That is basically correct. The only places that can see conomc benefit from wars are those that produce arms and munitions - i.e. the USA.Saria wrote: It depends on what sort of war spending is going on. The reason why war can boost economic growth is because during war times people is because employment opportunities arrive, but honestly that depends on whether or not the country is producing enough supplies to go to war in the first place and if a military draft is in place which would cause that increase in jobs.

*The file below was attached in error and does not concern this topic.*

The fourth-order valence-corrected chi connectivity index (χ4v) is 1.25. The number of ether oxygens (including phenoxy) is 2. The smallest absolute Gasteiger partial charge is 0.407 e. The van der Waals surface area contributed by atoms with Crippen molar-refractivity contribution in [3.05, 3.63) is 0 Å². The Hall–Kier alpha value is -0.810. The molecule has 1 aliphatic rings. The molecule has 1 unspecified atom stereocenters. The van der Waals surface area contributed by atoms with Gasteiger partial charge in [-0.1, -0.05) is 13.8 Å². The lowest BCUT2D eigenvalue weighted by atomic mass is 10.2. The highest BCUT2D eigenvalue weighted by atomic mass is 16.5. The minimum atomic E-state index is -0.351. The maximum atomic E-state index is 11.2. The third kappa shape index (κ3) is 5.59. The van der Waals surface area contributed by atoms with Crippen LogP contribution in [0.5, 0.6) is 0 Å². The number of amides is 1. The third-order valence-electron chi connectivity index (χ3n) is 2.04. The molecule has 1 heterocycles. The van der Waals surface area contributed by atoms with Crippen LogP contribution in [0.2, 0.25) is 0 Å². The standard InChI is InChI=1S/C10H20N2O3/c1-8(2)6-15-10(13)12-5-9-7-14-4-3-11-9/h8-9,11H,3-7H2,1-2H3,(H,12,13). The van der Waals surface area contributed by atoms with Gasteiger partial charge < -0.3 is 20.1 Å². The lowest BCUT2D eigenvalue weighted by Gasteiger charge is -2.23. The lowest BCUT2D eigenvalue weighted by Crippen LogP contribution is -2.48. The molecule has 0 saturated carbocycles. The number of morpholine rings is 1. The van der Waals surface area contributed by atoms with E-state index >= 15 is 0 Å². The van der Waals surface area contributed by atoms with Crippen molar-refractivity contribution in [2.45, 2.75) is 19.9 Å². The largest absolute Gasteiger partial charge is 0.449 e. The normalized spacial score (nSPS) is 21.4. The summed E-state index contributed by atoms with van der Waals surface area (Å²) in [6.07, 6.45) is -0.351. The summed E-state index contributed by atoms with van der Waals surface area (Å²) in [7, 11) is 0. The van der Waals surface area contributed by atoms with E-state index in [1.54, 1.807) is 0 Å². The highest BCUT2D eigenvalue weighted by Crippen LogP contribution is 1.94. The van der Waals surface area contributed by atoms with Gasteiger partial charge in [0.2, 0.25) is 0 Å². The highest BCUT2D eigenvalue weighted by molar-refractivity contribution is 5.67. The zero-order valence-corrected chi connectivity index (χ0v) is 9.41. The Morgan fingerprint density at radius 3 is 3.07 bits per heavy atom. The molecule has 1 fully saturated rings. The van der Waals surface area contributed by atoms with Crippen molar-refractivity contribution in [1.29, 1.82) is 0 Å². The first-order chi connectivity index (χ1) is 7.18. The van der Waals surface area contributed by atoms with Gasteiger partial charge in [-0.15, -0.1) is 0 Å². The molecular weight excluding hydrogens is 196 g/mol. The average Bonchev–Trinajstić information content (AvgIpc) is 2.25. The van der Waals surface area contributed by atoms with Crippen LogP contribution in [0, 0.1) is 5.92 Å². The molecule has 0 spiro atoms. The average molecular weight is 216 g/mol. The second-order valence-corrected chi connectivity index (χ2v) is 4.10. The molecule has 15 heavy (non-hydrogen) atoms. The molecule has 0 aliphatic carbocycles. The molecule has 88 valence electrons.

As a rule, prolonged war usually kills economies but quicker wars usually stimulate it…
In the end war doesn't produce stuff, it consumes stuff. Always a net loss all round.
And the USA has spent trillions on Iraq and Afganistan but has not had trillions back in economic benefit even though it manufactures all the weapons. Because, as Saria says, these are long drawn out wars